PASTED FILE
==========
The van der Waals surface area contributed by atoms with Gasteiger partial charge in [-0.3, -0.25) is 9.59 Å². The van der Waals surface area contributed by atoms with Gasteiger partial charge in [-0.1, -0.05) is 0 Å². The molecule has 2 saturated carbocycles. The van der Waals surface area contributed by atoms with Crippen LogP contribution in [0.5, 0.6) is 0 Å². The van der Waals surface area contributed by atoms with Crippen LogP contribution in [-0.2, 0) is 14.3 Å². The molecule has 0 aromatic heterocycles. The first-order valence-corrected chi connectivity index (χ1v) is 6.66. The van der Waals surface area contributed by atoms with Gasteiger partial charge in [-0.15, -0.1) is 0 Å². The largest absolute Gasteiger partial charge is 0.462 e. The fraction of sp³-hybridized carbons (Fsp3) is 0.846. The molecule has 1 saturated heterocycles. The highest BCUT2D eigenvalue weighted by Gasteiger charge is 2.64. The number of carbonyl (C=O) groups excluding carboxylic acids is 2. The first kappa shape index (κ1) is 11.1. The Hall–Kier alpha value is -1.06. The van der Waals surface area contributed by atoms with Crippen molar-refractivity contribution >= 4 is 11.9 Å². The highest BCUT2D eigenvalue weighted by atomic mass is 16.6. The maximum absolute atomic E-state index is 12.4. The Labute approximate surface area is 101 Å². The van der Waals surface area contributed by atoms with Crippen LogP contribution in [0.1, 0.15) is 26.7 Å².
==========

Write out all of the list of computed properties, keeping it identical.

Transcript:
The van der Waals surface area contributed by atoms with Gasteiger partial charge in [-0.3, -0.25) is 9.59 Å². The van der Waals surface area contributed by atoms with Gasteiger partial charge in [-0.1, -0.05) is 0 Å². The molecule has 2 saturated carbocycles. The van der Waals surface area contributed by atoms with Crippen LogP contribution in [0.5, 0.6) is 0 Å². The van der Waals surface area contributed by atoms with Crippen LogP contribution in [-0.2, 0) is 14.3 Å². The molecule has 0 aromatic heterocycles. The first-order valence-corrected chi connectivity index (χ1v) is 6.66. The van der Waals surface area contributed by atoms with Gasteiger partial charge in [-0.15, -0.1) is 0 Å². The largest absolute Gasteiger partial charge is 0.462 e. The fraction of sp³-hybridized carbons (Fsp3) is 0.846. The molecule has 1 saturated heterocycles. The highest BCUT2D eigenvalue weighted by Gasteiger charge is 2.64. The number of carbonyl (C=O) groups excluding carboxylic acids is 2. The first kappa shape index (κ1) is 11.1. The Hall–Kier alpha value is -1.06. The van der Waals surface area contributed by atoms with Crippen molar-refractivity contribution >= 4 is 11.9 Å². The highest BCUT2D eigenvalue weighted by atomic mass is 16.6. The maximum absolute atomic E-state index is 12.4. The Labute approximate surface area is 101 Å². The van der Waals surface area contributed by atoms with Crippen LogP contribution in [0.1, 0.15) is 26.7 Å².